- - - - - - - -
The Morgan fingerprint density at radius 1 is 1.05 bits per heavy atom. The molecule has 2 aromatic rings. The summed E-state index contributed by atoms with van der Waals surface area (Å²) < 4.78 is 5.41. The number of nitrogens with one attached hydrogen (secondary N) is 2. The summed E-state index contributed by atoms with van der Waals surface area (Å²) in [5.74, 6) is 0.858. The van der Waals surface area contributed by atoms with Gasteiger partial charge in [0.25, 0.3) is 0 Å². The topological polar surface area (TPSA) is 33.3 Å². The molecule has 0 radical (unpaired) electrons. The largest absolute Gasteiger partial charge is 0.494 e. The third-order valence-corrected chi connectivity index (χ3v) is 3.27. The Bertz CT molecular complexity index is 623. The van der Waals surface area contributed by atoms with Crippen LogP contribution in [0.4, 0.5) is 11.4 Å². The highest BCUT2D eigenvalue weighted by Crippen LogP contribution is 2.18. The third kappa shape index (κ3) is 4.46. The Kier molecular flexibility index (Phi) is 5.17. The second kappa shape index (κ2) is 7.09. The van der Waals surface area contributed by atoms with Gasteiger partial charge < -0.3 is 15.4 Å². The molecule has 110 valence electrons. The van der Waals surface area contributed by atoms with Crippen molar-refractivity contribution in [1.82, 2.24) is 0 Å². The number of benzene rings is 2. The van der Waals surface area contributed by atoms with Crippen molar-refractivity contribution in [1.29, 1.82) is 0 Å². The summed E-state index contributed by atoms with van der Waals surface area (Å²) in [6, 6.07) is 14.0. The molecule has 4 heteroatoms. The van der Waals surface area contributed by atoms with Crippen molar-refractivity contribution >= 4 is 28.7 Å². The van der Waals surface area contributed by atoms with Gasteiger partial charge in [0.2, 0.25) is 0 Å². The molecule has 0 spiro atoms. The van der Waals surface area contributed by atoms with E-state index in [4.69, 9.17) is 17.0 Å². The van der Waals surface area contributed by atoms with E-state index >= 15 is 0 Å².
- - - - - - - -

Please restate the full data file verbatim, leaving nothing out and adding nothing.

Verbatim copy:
The Morgan fingerprint density at radius 1 is 1.05 bits per heavy atom. The molecule has 2 aromatic rings. The summed E-state index contributed by atoms with van der Waals surface area (Å²) < 4.78 is 5.41. The number of nitrogens with one attached hydrogen (secondary N) is 2. The summed E-state index contributed by atoms with van der Waals surface area (Å²) in [5.74, 6) is 0.858. The van der Waals surface area contributed by atoms with Gasteiger partial charge in [0.25, 0.3) is 0 Å². The topological polar surface area (TPSA) is 33.3 Å². The molecule has 0 radical (unpaired) electrons. The largest absolute Gasteiger partial charge is 0.494 e. The third-order valence-corrected chi connectivity index (χ3v) is 3.27. The Bertz CT molecular complexity index is 623. The van der Waals surface area contributed by atoms with Crippen LogP contribution in [0.4, 0.5) is 11.4 Å². The highest BCUT2D eigenvalue weighted by Crippen LogP contribution is 2.18. The third kappa shape index (κ3) is 4.46. The Kier molecular flexibility index (Phi) is 5.17. The second kappa shape index (κ2) is 7.09. The van der Waals surface area contributed by atoms with Gasteiger partial charge < -0.3 is 15.4 Å². The molecule has 110 valence electrons. The van der Waals surface area contributed by atoms with Crippen molar-refractivity contribution in [1.82, 2.24) is 0 Å². The number of benzene rings is 2. The van der Waals surface area contributed by atoms with Crippen molar-refractivity contribution in [1.29, 1.82) is 0 Å². The summed E-state index contributed by atoms with van der Waals surface area (Å²) in [6, 6.07) is 14.0. The molecule has 4 heteroatoms. The van der Waals surface area contributed by atoms with Crippen molar-refractivity contribution >= 4 is 28.7 Å². The van der Waals surface area contributed by atoms with Gasteiger partial charge in [0.2, 0.25) is 0 Å². The molecule has 0 spiro atoms. The van der Waals surface area contributed by atoms with E-state index in [4.69, 9.17) is 17.0 Å². The van der Waals surface area contributed by atoms with E-state index >= 15 is 0 Å².